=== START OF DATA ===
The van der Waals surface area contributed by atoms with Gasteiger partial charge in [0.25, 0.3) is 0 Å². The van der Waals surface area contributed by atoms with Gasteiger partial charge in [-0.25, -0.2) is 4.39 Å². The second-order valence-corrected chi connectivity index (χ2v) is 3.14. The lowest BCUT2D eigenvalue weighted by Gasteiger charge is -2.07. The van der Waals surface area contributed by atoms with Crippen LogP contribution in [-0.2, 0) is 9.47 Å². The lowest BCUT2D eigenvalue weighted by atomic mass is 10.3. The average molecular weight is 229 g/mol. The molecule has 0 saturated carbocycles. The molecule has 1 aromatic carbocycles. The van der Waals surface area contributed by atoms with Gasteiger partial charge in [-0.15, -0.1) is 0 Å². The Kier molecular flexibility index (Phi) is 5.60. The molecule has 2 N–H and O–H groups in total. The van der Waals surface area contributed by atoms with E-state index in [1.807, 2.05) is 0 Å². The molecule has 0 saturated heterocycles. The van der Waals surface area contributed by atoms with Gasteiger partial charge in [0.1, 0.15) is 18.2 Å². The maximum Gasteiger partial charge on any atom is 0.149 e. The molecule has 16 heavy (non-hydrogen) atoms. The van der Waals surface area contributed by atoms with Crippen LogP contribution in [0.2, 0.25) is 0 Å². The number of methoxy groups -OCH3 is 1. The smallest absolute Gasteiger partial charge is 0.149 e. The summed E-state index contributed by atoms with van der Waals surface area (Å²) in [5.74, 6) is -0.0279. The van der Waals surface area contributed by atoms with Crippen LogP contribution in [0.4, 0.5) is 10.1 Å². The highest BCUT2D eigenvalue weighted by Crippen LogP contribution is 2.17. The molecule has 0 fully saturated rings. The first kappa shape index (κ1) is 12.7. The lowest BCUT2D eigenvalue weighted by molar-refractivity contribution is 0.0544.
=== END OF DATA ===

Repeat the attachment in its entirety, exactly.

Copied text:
The van der Waals surface area contributed by atoms with Gasteiger partial charge in [0.25, 0.3) is 0 Å². The van der Waals surface area contributed by atoms with Gasteiger partial charge in [-0.25, -0.2) is 4.39 Å². The second-order valence-corrected chi connectivity index (χ2v) is 3.14. The lowest BCUT2D eigenvalue weighted by Gasteiger charge is -2.07. The van der Waals surface area contributed by atoms with Crippen LogP contribution in [-0.2, 0) is 9.47 Å². The lowest BCUT2D eigenvalue weighted by atomic mass is 10.3. The average molecular weight is 229 g/mol. The molecule has 0 saturated carbocycles. The molecule has 1 aromatic carbocycles. The van der Waals surface area contributed by atoms with Gasteiger partial charge in [-0.15, -0.1) is 0 Å². The Kier molecular flexibility index (Phi) is 5.60. The molecule has 2 N–H and O–H groups in total. The van der Waals surface area contributed by atoms with E-state index in [1.807, 2.05) is 0 Å². The molecule has 0 saturated heterocycles. The van der Waals surface area contributed by atoms with Gasteiger partial charge in [0.1, 0.15) is 18.2 Å². The maximum Gasteiger partial charge on any atom is 0.149 e. The molecule has 16 heavy (non-hydrogen) atoms. The van der Waals surface area contributed by atoms with Crippen LogP contribution in [0.2, 0.25) is 0 Å². The number of methoxy groups -OCH3 is 1. The smallest absolute Gasteiger partial charge is 0.149 e. The summed E-state index contributed by atoms with van der Waals surface area (Å²) in [5.74, 6) is -0.0279. The van der Waals surface area contributed by atoms with Crippen LogP contribution in [0.4, 0.5) is 10.1 Å². The highest BCUT2D eigenvalue weighted by Crippen LogP contribution is 2.17. The molecule has 0 fully saturated rings. The first kappa shape index (κ1) is 12.7. The lowest BCUT2D eigenvalue weighted by molar-refractivity contribution is 0.0544.